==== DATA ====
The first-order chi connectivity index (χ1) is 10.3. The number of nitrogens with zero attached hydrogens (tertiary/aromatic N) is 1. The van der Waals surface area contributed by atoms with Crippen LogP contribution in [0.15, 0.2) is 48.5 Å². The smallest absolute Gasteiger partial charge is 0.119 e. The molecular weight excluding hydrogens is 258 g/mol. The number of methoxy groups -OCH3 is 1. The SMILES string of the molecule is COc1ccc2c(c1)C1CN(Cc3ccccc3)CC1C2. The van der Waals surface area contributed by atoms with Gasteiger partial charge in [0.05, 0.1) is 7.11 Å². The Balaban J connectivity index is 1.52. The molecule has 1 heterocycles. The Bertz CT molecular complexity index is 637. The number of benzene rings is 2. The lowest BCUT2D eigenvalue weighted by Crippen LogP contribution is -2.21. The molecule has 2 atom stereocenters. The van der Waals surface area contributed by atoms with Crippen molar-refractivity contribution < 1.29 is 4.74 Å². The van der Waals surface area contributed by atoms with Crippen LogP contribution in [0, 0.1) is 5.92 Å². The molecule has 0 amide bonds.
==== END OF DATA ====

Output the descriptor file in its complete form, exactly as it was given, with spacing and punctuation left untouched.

The first-order chi connectivity index (χ1) is 10.3. The number of nitrogens with zero attached hydrogens (tertiary/aromatic N) is 1. The van der Waals surface area contributed by atoms with Crippen LogP contribution in [0.15, 0.2) is 48.5 Å². The smallest absolute Gasteiger partial charge is 0.119 e. The molecular weight excluding hydrogens is 258 g/mol. The number of methoxy groups -OCH3 is 1. The SMILES string of the molecule is COc1ccc2c(c1)C1CN(Cc3ccccc3)CC1C2. The van der Waals surface area contributed by atoms with Gasteiger partial charge in [0.05, 0.1) is 7.11 Å². The Balaban J connectivity index is 1.52. The molecule has 1 heterocycles. The Bertz CT molecular complexity index is 637. The number of benzene rings is 2. The lowest BCUT2D eigenvalue weighted by Crippen LogP contribution is -2.21. The molecule has 2 atom stereocenters. The van der Waals surface area contributed by atoms with Crippen molar-refractivity contribution < 1.29 is 4.74 Å². The van der Waals surface area contributed by atoms with Crippen LogP contribution in [0, 0.1) is 5.92 Å². The molecule has 0 amide bonds.